More Than 7,000 University Students Across The UK Now Have Coronavirus

Some universities have suspended all face-to-face learning and are teaching online only.

More than 7,200 university students and staff have been reported as testing positive for coronavirus in recent days, bolstering calls to let them go home without being liable for rent.

The figures come as thousands of students are being forced to self-isolate miles away from their friends and families in efforts to contain the spread of the virus.

Several universities have switched to online teaching and are providing support in the form of delivering food parcels and medication, and loaning laptops and other equipment.

While there are no official lists of infections at higher education institutions, many universities are publishing the figures themselves. As they are self-reported, the true number is likely to be higher.

UCU regional official Iain Owens said: “The huge rise in the number of students with Covid-19 makes the efforts by universities minister Michelle Donelan to downplay the seriousness of the outbreak even more staggering.

“It is time for the government to take a serious grip of the crisis, properly support students, and provide a coordinated plan to allow all them to return home if they wish once it is safe to do so.”

Most recent figures for students who have self-reported with coronavirus (not cumulative)

  • Manchester University – 1,366 (September 23 to October 6)
  • Newcastle University – 1,003 (week ending October 7)
  • Nottingham University – 624 (week ending October 2)
  • Northumbria University – 619 (week ending October 7)
  • Sheffield University – 588 (week ending October 8)
  • Leeds University – 555 (week ending October 4)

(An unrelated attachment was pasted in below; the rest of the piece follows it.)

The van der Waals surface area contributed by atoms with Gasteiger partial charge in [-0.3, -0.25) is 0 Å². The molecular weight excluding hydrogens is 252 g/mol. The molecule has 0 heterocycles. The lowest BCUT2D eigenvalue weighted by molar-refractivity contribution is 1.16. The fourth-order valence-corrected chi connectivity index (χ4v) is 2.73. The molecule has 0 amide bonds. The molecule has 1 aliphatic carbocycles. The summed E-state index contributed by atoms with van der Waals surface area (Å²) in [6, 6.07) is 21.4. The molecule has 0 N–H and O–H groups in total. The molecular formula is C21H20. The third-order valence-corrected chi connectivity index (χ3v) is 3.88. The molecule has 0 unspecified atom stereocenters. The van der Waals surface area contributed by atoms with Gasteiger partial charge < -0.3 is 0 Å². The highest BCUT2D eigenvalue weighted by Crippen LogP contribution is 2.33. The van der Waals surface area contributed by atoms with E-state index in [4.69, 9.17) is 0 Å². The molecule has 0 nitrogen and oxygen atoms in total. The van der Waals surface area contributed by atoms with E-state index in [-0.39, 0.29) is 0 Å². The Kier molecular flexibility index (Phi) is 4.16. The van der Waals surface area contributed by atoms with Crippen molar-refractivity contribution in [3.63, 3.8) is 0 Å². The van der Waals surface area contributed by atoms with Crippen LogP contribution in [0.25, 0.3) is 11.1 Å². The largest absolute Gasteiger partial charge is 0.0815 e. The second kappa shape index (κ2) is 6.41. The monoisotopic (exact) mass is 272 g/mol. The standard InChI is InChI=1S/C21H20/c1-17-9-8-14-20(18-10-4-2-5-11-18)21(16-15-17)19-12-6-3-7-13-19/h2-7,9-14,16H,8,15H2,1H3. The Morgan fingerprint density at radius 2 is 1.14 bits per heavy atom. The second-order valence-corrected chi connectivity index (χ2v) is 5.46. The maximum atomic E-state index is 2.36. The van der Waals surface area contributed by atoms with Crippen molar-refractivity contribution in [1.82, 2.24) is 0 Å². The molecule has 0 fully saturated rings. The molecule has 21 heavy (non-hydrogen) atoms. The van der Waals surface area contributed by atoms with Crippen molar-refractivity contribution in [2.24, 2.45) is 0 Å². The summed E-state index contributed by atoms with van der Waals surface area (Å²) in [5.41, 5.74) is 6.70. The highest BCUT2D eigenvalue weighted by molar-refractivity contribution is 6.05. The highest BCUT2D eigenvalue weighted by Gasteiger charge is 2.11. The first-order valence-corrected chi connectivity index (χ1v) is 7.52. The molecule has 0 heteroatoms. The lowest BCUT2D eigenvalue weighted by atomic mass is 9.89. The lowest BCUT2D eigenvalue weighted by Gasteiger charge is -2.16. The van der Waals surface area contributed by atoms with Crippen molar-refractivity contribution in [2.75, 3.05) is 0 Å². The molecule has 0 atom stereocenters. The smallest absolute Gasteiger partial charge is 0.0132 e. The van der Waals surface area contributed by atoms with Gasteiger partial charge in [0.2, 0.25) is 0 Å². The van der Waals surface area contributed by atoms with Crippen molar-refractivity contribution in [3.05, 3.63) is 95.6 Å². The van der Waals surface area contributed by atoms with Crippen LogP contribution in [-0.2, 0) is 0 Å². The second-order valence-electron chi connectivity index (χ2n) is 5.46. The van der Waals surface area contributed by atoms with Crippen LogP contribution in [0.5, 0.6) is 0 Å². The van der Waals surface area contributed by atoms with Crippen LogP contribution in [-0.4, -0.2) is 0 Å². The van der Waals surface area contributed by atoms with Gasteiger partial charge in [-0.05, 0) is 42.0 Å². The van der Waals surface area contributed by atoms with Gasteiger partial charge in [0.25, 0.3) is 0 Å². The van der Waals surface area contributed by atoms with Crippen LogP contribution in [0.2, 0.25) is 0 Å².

Universities minister Michelle Donelan was criticised after her comments about coronavirus figures for Northumbria University at a House of Commons education committee meeting on Tuesday.

Labour MP Apsana Begum made reference to the 770 students that Northumbria University confirmed had tested positive for Covid-19 as of October 2, describing it as a “really big outbreak”.

While Donelan acknowledged it was “challenging for students involved”, she claimed the figure had been misreported in the media. She said: “That figure was actually those who had obtained Covid, contracted Covid from August, not over the weekend or the last few days, and it also included their London campus and their campus in Amsterdam as well. So the real number was only just over 200.”

However, a spokesperson for Northumbria University confirmed to Research Professional News that all 770 of the cases reported by the university on October 2 related to students at its Newcastle campus – and did not include anyone at its London or Amsterdam outposts.

A statement on the university’s website says the figure represents the “cumulative number of students who have reported testing positive since they started to return to university for the start of term in mid-September”, meaning it does not include all individuals who had contracted Covid-19 since August as the minister suggested.